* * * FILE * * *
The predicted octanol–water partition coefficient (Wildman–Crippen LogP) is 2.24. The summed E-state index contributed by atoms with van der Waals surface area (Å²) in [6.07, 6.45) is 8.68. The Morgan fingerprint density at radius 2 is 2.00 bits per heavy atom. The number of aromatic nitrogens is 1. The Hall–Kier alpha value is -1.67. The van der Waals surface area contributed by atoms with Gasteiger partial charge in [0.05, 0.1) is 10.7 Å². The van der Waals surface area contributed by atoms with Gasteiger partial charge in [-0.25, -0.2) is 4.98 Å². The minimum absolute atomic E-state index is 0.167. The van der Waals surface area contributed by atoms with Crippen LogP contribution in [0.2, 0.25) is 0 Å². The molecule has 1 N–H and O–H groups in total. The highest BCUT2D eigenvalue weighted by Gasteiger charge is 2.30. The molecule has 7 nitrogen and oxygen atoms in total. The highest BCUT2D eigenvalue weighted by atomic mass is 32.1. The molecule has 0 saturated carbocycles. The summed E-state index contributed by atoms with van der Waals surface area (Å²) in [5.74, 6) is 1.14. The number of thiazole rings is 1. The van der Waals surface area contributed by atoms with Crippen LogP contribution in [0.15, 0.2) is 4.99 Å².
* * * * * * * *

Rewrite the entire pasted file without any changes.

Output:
The predicted octanol–water partition coefficient (Wildman–Crippen LogP) is 2.24. The summed E-state index contributed by atoms with van der Waals surface area (Å²) in [6.07, 6.45) is 8.68. The Morgan fingerprint density at radius 2 is 2.00 bits per heavy atom. The number of aromatic nitrogens is 1. The Hall–Kier alpha value is -1.67. The van der Waals surface area contributed by atoms with Gasteiger partial charge in [0.05, 0.1) is 10.7 Å². The van der Waals surface area contributed by atoms with Gasteiger partial charge in [-0.25, -0.2) is 4.98 Å². The minimum absolute atomic E-state index is 0.167. The van der Waals surface area contributed by atoms with Crippen LogP contribution in [0.2, 0.25) is 0 Å². The molecule has 1 N–H and O–H groups in total. The highest BCUT2D eigenvalue weighted by Gasteiger charge is 2.30. The molecule has 7 nitrogen and oxygen atoms in total. The highest BCUT2D eigenvalue weighted by atomic mass is 32.1. The molecule has 0 saturated carbocycles. The summed E-state index contributed by atoms with van der Waals surface area (Å²) in [5.74, 6) is 1.14. The number of thiazole rings is 1. The van der Waals surface area contributed by atoms with Crippen LogP contribution in [0.15, 0.2) is 4.99 Å².